Live Fish

  • Koi

  • Butterfly Koi

  • Goldfish

Live Plants

  • Bog Plants

  • Oxygenator Plants

  • Floating Plants

  • Water Lilies

  • Sinking Plants


Live Fish


Koi fish are bred primarily as ornamental fish, come in a variety of colors and sizes and can grow as big as 3’. There are 2 main types of koi, standard and butterfly, and they are classified based on their physical appearance.


Both varieties are hardy to the Indiana area, so they can tolerate the cold temperatures we experience here in the state. Koi are also known to be a peaceful fish and can easily share a home with many different types of fish and critters–including goldfish, frogs, tadpoles, rosie reds, and hi-fin sharks.


Golden Orfe are a great way to add life to your pond. These fish have slender, torpedo-like bodies and are golden orange in color, often with tiny black spots. They are a schooling fish, meaning they like to stay together in groups, and are primarily surface dwellers. They tend to be more active than koi and goldfish, but do need an adequately sized home as they have the potential to grow up to 20”.


Gold fish are also bred primarily as ornamental fish and come in a variety of colors, shapes, and sizes. They are ideal for smaller water features as they typically only grow up to 12”. 


Gold fish are hardier and cheaper than koi, making them a great choice for beginners. They can survive the cold temperatures and are known to be a peaceful fish. At Aquatic Design we carry 3 different varieties of gold fish, each with their own unique characteristics.


Rosie Reds are a part of the minnow family and can easily be housed with a variety of other fish like koi, goldfish, hi-fin sharks, and more. These small pinkish red fish only grow to be around 2-3” but can dramatically increase the liveliness and activity of your pond. They are a schooling fish, meaning they like to stay together in groups, and are extremely energetic. They are hardy to the area and can remain in the pond all winter long.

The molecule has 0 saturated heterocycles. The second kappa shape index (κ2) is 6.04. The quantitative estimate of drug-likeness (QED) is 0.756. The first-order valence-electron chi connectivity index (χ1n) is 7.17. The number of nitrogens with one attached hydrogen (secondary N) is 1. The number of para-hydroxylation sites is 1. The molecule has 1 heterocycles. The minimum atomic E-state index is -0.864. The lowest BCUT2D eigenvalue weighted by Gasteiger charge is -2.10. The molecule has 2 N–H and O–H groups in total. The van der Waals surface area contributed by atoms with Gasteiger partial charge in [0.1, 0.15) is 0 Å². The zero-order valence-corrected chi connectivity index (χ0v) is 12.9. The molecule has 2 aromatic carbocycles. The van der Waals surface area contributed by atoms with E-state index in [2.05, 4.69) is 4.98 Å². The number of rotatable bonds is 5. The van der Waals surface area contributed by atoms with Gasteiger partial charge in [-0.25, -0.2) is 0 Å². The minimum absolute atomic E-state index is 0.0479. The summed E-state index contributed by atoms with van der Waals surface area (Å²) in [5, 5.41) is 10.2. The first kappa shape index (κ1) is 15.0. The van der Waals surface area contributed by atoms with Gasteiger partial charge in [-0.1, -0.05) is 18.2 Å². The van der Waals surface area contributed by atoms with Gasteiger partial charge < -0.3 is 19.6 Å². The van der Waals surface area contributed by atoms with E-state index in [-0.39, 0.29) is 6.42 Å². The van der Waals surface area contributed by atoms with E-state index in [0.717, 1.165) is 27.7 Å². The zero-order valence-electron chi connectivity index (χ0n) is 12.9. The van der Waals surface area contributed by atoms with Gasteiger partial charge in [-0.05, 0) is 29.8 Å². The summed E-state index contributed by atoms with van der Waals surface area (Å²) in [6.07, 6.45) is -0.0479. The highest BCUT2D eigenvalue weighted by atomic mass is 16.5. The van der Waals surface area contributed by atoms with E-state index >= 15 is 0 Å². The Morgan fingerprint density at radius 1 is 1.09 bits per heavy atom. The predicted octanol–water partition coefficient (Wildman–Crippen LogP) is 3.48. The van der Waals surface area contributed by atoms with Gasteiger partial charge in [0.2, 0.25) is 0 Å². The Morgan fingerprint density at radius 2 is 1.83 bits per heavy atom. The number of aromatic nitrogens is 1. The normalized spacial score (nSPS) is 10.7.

Live Critters


Japanese Trapdoor Snails 

They are a perfect addition to help control algae. During the day, these snails will feed on dying vegetation and algae found on the sides and bottom of the water feature. They are one of the few species that can tolerate cold Indiana temperatures.


Bullfrog Tadpoles

For some, their pond is not complete without the sound of croaking bullfrogs. When mature, they are usually green to green-brown in color and can grow as big as 6”. Bullfrogs prefer to live in the vegetation along the edge of large, slow moving bodies of water and feed on just about anything that will fit in their mouth; this includes small fish, insects, birds, snakes, etc. They are hardy to the area and can be found hibernating at the bottom during the winter months. Once they turn into bullfrogs, they have been known to hop away from their home pond; many believe it is to search for love. Buying multiple tadpoles at one time can help prevent this from happening.



Live Plants


Planting zone 1: Bog Plants

Improve water quality by extracting excess nutrients from the pond environment before they can accumulate.


Planting zone 3: Deeper Marginals

These plants generally grow 3'- 4' tall and can add dimension to your pondscape. Grasses in this category are especially useful for removing excess nutrients.


Planting zone 5: Oxygenators 

Hornwort is the only oxygenator currently allowed to be sold in the state of Indiana. It sinks to the bottom of the pond. During the day it adds oxygen to the water. 


Planting zone 2: Shallow Marginals

These plants grow along the pond-edge, usually in aquatic planting baskets. They provide splashes of color throughout the year. These plants are typically 1'- 2' tall.


Planting zone 4: Lilies & Deep Water

Water lilies are the most exquisite and colorful plants in the water garden. They play an important part in the pond ecosystem by shading the pond surface during the height of summer. 


Planting zone 6: Floaters

A simple way to give extra shade to your pond. Floaters grow rapidly and are a great filtering plant that loves consuming nitrogen. Unfortunately they only last one season. 

Click on a category below to see the questions (then click the dropdown arrow).

Fish & Critter Questions

Will a salt treatment hurt my fish or plants?